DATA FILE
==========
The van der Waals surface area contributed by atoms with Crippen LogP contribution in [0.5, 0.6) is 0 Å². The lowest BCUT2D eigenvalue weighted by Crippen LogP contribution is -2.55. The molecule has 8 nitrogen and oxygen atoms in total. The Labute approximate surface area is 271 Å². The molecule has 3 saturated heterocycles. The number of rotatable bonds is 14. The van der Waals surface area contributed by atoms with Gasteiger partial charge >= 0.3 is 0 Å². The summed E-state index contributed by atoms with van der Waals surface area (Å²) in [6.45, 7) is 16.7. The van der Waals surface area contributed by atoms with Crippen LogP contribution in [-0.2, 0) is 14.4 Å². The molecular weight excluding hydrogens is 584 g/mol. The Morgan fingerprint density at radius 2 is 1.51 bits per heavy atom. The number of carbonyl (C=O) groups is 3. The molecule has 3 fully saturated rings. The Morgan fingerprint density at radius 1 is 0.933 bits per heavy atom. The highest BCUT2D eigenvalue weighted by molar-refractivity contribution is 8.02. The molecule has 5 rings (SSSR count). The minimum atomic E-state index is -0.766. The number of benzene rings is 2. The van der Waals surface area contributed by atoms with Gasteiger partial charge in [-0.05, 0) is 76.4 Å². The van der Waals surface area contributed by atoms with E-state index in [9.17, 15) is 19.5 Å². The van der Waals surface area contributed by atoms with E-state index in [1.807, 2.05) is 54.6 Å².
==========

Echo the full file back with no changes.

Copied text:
The van der Waals surface area contributed by atoms with Crippen LogP contribution in [0.5, 0.6) is 0 Å². The lowest BCUT2D eigenvalue weighted by Crippen LogP contribution is -2.55. The molecule has 8 nitrogen and oxygen atoms in total. The Labute approximate surface area is 271 Å². The molecule has 3 saturated heterocycles. The number of rotatable bonds is 14. The van der Waals surface area contributed by atoms with Gasteiger partial charge >= 0.3 is 0 Å². The summed E-state index contributed by atoms with van der Waals surface area (Å²) in [6.45, 7) is 16.7. The van der Waals surface area contributed by atoms with Crippen LogP contribution in [-0.2, 0) is 14.4 Å². The molecular weight excluding hydrogens is 584 g/mol. The Morgan fingerprint density at radius 2 is 1.51 bits per heavy atom. The number of carbonyl (C=O) groups is 3. The molecule has 3 fully saturated rings. The Morgan fingerprint density at radius 1 is 0.933 bits per heavy atom. The highest BCUT2D eigenvalue weighted by molar-refractivity contribution is 8.02. The molecule has 5 rings (SSSR count). The minimum atomic E-state index is -0.766. The number of benzene rings is 2. The van der Waals surface area contributed by atoms with Gasteiger partial charge in [-0.05, 0) is 76.4 Å². The van der Waals surface area contributed by atoms with E-state index in [9.17, 15) is 19.5 Å². The van der Waals surface area contributed by atoms with E-state index in [1.807, 2.05) is 54.6 Å².